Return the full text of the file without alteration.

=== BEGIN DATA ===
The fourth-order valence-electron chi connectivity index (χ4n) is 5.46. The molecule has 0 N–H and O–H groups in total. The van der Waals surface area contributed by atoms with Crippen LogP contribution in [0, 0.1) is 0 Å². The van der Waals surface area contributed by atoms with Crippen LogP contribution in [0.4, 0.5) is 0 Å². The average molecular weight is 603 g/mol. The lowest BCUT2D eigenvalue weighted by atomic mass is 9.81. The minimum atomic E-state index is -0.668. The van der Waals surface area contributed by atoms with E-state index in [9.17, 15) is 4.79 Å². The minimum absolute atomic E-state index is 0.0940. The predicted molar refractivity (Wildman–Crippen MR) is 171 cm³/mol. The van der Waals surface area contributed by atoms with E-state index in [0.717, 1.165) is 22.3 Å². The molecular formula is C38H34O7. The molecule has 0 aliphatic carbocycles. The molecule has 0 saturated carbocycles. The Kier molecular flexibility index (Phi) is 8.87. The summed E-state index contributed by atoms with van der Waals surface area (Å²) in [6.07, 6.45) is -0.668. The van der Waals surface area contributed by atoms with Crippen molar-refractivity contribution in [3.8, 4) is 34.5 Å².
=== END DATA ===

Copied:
The fourth-order valence-electron chi connectivity index (χ4n) is 5.46. The molecule has 0 N–H and O–H groups in total. The van der Waals surface area contributed by atoms with Crippen LogP contribution in [0, 0.1) is 0 Å². The van der Waals surface area contributed by atoms with Crippen LogP contribution in [0.4, 0.5) is 0 Å². The average molecular weight is 603 g/mol. The lowest BCUT2D eigenvalue weighted by atomic mass is 9.81. The minimum atomic E-state index is -0.668. The van der Waals surface area contributed by atoms with E-state index in [9.17, 15) is 4.79 Å². The minimum absolute atomic E-state index is 0.0940. The predicted molar refractivity (Wildman–Crippen MR) is 171 cm³/mol. The van der Waals surface area contributed by atoms with E-state index in [0.717, 1.165) is 22.3 Å². The molecular formula is C38H34O7. The molecule has 0 aliphatic carbocycles. The molecule has 0 saturated carbocycles. The Kier molecular flexibility index (Phi) is 8.87. The summed E-state index contributed by atoms with van der Waals surface area (Å²) in [6.07, 6.45) is -0.668. The van der Waals surface area contributed by atoms with Crippen molar-refractivity contribution in [3.8, 4) is 34.5 Å².